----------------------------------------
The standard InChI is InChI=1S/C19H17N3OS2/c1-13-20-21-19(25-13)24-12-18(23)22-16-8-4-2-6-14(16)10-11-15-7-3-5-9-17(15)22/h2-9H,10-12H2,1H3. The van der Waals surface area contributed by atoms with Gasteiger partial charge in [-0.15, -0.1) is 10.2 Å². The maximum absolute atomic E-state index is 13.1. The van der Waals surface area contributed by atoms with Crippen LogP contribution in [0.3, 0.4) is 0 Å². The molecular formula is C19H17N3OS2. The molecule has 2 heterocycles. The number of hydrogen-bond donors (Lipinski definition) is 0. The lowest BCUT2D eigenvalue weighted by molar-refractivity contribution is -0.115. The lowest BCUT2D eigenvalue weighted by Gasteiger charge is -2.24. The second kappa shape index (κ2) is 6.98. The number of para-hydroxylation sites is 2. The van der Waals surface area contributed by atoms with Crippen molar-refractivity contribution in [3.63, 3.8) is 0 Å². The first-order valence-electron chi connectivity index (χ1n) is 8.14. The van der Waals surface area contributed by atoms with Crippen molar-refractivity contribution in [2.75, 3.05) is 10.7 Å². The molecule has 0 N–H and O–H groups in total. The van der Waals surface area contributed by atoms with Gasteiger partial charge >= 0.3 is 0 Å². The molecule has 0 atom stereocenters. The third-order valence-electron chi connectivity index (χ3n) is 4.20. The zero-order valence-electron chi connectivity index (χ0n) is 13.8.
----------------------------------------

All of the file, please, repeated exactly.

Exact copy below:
The standard InChI is InChI=1S/C19H17N3OS2/c1-13-20-21-19(25-13)24-12-18(23)22-16-8-4-2-6-14(16)10-11-15-7-3-5-9-17(15)22/h2-9H,10-12H2,1H3. The van der Waals surface area contributed by atoms with Gasteiger partial charge in [-0.15, -0.1) is 10.2 Å². The maximum absolute atomic E-state index is 13.1. The van der Waals surface area contributed by atoms with Crippen LogP contribution in [0.3, 0.4) is 0 Å². The molecular formula is C19H17N3OS2. The molecule has 2 heterocycles. The number of hydrogen-bond donors (Lipinski definition) is 0. The lowest BCUT2D eigenvalue weighted by molar-refractivity contribution is -0.115. The lowest BCUT2D eigenvalue weighted by Gasteiger charge is -2.24. The second kappa shape index (κ2) is 6.98. The number of para-hydroxylation sites is 2. The van der Waals surface area contributed by atoms with Crippen molar-refractivity contribution in [3.63, 3.8) is 0 Å². The first-order valence-electron chi connectivity index (χ1n) is 8.14. The van der Waals surface area contributed by atoms with Crippen molar-refractivity contribution in [2.75, 3.05) is 10.7 Å². The molecule has 0 N–H and O–H groups in total. The van der Waals surface area contributed by atoms with Gasteiger partial charge >= 0.3 is 0 Å². The molecule has 0 atom stereocenters. The third-order valence-electron chi connectivity index (χ3n) is 4.20. The zero-order valence-electron chi connectivity index (χ0n) is 13.8.